- Robert Kolb, L’initiative de l’UDC sur « l’autodétermination »
- Alessandro Pulvirenti, The overthrow of the Hawaiian Kingdom: Did international law permit the threat of the use of force?
- Marco Urban, Les compétences du Parlement européen au sein de la procédure de conclusion des accords internationaux
Saturday, February 25, 2017
- Francesco Munari, The Perfect Storm on EU Asylum Law: The Need to Rethink the Dublin Regime
- Michele Nino, Il rapporto tra libertà di espressione e diritto d'autore: conside-razioni critiche alla luce della prassi nazionale ed internazionale
- Saverio Di Benedetto, La funzione ecologica della proprietà collettiva sulle terre ancestrali: un nuovo modello di rapporto tra diritti umani e tutela dell'ambiente?
- Laura Magi, Applicazione del "test" della protezione equivalente alle Nazioni Unite: nessun contributo dalla sentenza della Grande Camera della Corte europea nel caso "Al-Dulimi"
- Marina Mancini, La furia dell'ISIS contro le minoranze etniche e religiose: il genocidio degli yazidi
- Cosa (non) sono i diritti umani: un dibattito interdisciplinare
- Attilio Pisanò, Cosa i diritti umani (non) sono. Un dibattito tra diritto, filosofia e politica
- Carlo Focarelli, Il pianeta dei balocchi. A proposito della definizione dei diritti umani
- Andrea Simoncini, Contro il diritto 'ad una dimensione'. Cosa i diritti umani non sono
- Baldassare Pastore, Le ragioni dei diritti, i diritti come ragioni
- Andrea Caligiuri, La recente giurisprudenza costituzionale russa sui rapporti tra Convenzione europea dei diritti umani e ordinamento interno
- Federica Musso, La Corte di Cassazione e l'interpretazione del principio di "ne bis in idem" alla luce della Convenzione europea dei diritti umani
- Emanuele Sommario, La deroga turca alla Convenzione europea dei diritti umani ed il tentato colpo di stato del luglio 2016
- Rossana Palladino, 'Ravvicinamento' dello "status" di immigrato regolare e di cittadino europeo nella recente giurisprudenza della Corte di giustizia dell'Unione europea
Gathii & Ho: Regime Shifting of IP Law Making and Enforcement from the WTO to the International Investment Regime
This article provides new insight to regime shifting and regime complexes through one of the first detailed analysis of the regime shift in intellectual property law making and enforcement from the World Trade Organization to international investment law. Unlike prior cases of regime shifting that have predominantly focused on the efforts of States and NGOs creating counter-norms viz-a-viz those of the WTO’s TRIPS Agreement, the current regime shift is primarily engineered by multinational corporations seeking to destabilize TRIPS flexibilities through investor-state arbitration. Since defending these cases costs countries millions of dollars, this regime shift to investor state arbitration has a significant chilling effect on the regulatory authority of states. We argue and show that by bringing or threatening to bring investor-state litigation to protect their IP rights against countries seeking to protect public health, pharmaceutical and tobacco companies pose a serious threat to the sovereignty of countries to implement the TRIPS Agreement in a manner that balances IP rights against values such as access to affordable medicine. As a consequence this Article argues that this regime shift is significant not only for developing countries, but for developed countries, such as Canada, Australia, and members of the European Union as well. The last part of the article proposes solutions to the challenges that this regime shifting raises. The first set of proposals recommend defining and clarifying key terms in investment treaties to minimize harm to domestic sovereignty as well as to maximize flexibilities under the TRIPS Agreement. The second set of proposals recommend improving the investment dispute process through a variety of reforms.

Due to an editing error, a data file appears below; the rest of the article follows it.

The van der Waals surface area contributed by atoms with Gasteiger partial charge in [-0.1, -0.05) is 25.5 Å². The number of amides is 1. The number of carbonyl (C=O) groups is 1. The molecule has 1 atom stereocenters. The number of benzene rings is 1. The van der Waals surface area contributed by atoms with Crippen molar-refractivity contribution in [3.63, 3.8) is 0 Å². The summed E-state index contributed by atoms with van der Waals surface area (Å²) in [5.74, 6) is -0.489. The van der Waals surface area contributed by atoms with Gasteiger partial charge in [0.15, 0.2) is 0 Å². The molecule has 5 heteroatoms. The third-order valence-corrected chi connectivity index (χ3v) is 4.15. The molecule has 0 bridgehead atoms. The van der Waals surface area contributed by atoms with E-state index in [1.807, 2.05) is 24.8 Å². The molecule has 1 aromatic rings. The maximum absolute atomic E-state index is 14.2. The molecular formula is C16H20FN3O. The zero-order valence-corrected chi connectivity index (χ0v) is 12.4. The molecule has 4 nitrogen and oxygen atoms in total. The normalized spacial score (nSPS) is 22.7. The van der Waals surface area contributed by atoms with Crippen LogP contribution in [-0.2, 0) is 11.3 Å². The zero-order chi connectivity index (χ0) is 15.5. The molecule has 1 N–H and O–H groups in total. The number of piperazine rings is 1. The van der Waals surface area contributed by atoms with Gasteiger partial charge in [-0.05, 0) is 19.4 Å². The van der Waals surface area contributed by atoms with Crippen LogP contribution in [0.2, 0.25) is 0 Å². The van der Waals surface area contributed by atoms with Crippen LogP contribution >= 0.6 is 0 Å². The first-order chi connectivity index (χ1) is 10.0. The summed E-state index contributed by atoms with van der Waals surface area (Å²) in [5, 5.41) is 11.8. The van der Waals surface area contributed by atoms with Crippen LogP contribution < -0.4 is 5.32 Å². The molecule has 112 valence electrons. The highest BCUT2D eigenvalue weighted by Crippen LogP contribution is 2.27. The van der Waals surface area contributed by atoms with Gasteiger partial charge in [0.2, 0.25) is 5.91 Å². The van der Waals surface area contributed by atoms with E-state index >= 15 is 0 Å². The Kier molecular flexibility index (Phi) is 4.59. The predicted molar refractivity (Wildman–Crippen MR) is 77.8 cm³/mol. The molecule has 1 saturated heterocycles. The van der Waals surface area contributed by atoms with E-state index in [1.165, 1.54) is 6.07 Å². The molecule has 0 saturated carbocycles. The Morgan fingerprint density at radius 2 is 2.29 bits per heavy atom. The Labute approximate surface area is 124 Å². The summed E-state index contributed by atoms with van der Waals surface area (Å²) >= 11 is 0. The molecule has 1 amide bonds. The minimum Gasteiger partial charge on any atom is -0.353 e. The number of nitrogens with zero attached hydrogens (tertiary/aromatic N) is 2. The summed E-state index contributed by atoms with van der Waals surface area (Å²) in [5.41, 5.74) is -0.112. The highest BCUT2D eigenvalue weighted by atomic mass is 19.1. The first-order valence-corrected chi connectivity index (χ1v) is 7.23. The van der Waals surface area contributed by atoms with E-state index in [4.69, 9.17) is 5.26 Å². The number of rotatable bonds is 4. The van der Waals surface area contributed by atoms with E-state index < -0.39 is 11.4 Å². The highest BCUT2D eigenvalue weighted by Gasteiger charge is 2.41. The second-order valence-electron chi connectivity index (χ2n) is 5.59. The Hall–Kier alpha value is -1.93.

- Wayne Sandholtz & Christopher Whytock, The Politics of International Law
- Courtney Hillebrecht, Compliance: Actors, Context and Causal Processes
- Rachel Brewster, The Effectiveness of International Law and Stages of Governance
- David Sloss & Michael Van Alstine, International Law in Domestic Courts
- Kevin L. Cope, Treaty Law and National Legislative Politics
- Pierre-Hugues Verdier & Mila Versteeg, Modes of Domestic Incorporation of International Law
- Benjamin Faude & Thomas Gehring, Regime Complexes as Governance Systems
- Walter Mattli & Jack Seddon, The Power of the Implementers: Global Financial and Environmental Standards
- Mikael Rask Madsen, The European Court of Human Rights and the Politics of International Law
- Gregory Shaffer, Manfred Elsig & Sergio Puig, The Law and Politics of WTO Dispute Settlement
- Susan K. Sell, The Politics of International Intellectual Property Law
- Non-State Actors and Human Rights: Legalization and Transnational Regulation Suzanne Katzenstein
- Jordan J. Paust, The "War" on Terror and International Law
- William C. Banks, An Emerging International Legal Architecture for Cyber Conflict
- Anupam Chander, Who Runs the Internet?
- M.J. Peterson, Politics and Law in International Environmental Governance
Recent rulings in the ongoing litigation over the pari passu clause in Argentinian sovereign debt instruments have generated considerable controversy. Some official-sector participants and academic articles have suggested that the rulings will disrupt or impede future sovereign debt restructurings by encouraging holdout creditors to litigate for full payment instead of participating in negotiated exchange offers. This paper critically examines this claim by evaluating market reactions to litigation using an event study methodology. We analyze the effect on sovereign bonds from litigation events, with particular emphasis on Argentina for the period, 1993-2014. We find evidence that the market reacts differently to Argentina than in other countries.